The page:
Huntsman’s Appeal & The Politics of Personality
In a post about Huntsman’s Perplexing Appeal, Elias wrote:
Another way of saying the same thing is that, for a politician, Huntsman seems semi-normal and almost kind of cool. We — Lefties and Righties alike — tend to unconsciously assume that someone we like not only likes us in return but is like us, too. So while it’s probably the case that some Democrats like Huntsman because so many Republicans don’t, I’d guess that what’s happening is actually simpler and even more superficial: they just like the guy, and any policy-based cognitive dissonance is shrugged off or waved away.
I could be wrong, but I think there is something else going on here. Particularly among us wonky sorts. I can’t speak to the left’s motivations, as I am not among them. But I can speak, at least to some extent, as to why a moderate or moderate-conservative would sign on with Huntsman. In addition to having a cooler persona than the other Republicans, Huntsman is interesting. For those of us that like political discussion, he seems to be the most likely candidate to actually deliver it. Presidential debates between Huntsman and Obama would be interesting (and not just because one used to work for the other). And if Huntsman is more conservative than he lets on? All the better! It would draw a great contrast during the election discussion. Huntsman could even help redefine the right into something less piquish and flesh things out.
Huntsman may be conservative, but he is also (if that) a different sort of one. He has gone after the banks in a way that few other candidates have. His platform includes opening up energy exploration and eliminating oil subsidies. These are things he seems ready and able to talk about. The other Republicans, for the most part, don’t.
Right now we have a Democratic Party lead by a man that has only a vague idea of where he actually wants the country to go. I don’t mean that as an insult. Sail-setting is one of the premier jobs of the presidency. And, of course, we have a Republican Party that is trying to press on with its electoral coalition without defining a (realistic) governing one. Unless Romney’s next face is one radically different from the ones he has shown so far, we are in for a pretty depressing election. Huntsman, I believe, and I believe a lot of other people believe (whether they have articulated this belief or not) would provide for something more interesting. The degree to which the two men are tied together limit the likelihood of Satan Incarnate arguments (not that people wouldn’t try).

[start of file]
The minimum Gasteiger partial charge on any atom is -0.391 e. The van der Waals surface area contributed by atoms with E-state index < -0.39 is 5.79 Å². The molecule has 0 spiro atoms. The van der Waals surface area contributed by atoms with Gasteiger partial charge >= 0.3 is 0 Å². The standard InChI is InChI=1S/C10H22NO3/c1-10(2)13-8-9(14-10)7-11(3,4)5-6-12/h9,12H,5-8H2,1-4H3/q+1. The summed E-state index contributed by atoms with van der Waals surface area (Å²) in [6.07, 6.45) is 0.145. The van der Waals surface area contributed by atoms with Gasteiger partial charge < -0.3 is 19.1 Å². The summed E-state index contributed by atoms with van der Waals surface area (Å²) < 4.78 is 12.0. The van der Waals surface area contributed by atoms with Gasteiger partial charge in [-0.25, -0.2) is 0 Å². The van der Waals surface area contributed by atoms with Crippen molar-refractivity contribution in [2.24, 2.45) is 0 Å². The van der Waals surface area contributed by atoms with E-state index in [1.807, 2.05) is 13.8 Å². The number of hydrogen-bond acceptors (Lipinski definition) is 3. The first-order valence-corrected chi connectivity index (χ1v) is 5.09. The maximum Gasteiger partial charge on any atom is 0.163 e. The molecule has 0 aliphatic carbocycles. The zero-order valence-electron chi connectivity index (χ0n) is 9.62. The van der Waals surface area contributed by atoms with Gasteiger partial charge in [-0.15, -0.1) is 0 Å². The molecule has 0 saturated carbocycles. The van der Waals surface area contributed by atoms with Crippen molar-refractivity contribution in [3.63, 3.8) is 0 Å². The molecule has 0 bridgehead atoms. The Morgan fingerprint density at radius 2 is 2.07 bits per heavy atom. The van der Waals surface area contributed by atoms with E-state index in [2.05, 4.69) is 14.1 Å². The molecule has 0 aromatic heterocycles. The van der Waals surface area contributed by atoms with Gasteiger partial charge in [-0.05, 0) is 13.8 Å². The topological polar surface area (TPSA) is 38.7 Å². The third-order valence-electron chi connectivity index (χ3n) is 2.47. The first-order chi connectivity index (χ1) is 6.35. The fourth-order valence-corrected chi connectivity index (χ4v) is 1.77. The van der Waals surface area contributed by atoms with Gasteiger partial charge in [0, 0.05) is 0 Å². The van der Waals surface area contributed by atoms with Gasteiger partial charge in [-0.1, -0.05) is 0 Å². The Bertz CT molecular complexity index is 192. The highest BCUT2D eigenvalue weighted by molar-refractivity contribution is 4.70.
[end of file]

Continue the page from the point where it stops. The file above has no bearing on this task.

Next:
This is a political geek’s dream. And a wonk’s dream.
On a less high-minded note, it’s also easy to back a candidate when they’re not likely to win. The downsides are less “real” when they’re less likely to be in a position to execute them. Right now Huntsman is being compared to a bunch of people spouting a lot of righty rhetoric. Put him up against Obama, and the perspective changes. Huntsman’s cool demeanor is less remarkably because Obama has the same. He starts going after Obama and stops going after other Republicans, so one of the big things they like about him dissipates. His policy ideas become more important. Huntsman would be further proof of oh-so-concerned tut-tutting about how the Republicans have Lost Their Way.
Ultimately, though, it’s one thing to have strong disagreements with someone that you think you can have a conversation with. It’s another thing to have an argument with someone that’s hurling insults your way. The vast majority of the time, you’re going to prefer the former. This gets to what Elias was saying about personality mattering. I would argue, though, that it is not entirely frivolous. A big part of the presidency is how you respond to the incoming missiles (figuratively speaking). Another part is the 100,000 decisions they make outside the public’s eye. We don’t know what the issues are going to be from 2013-16. Who they are matters.
It may be foolish to think that we have any idea who Jon Huntsman (or Barack Obama, for that matter) actually is. Some, like Mitt Romney, seem to go out of their way to make sure that you have no idea. But even aside from that, everyone wants to project a positive image (especially politicians). I do believe, however, that the temptation is there for a reason. And that there are limits to the degree to which they can pretend.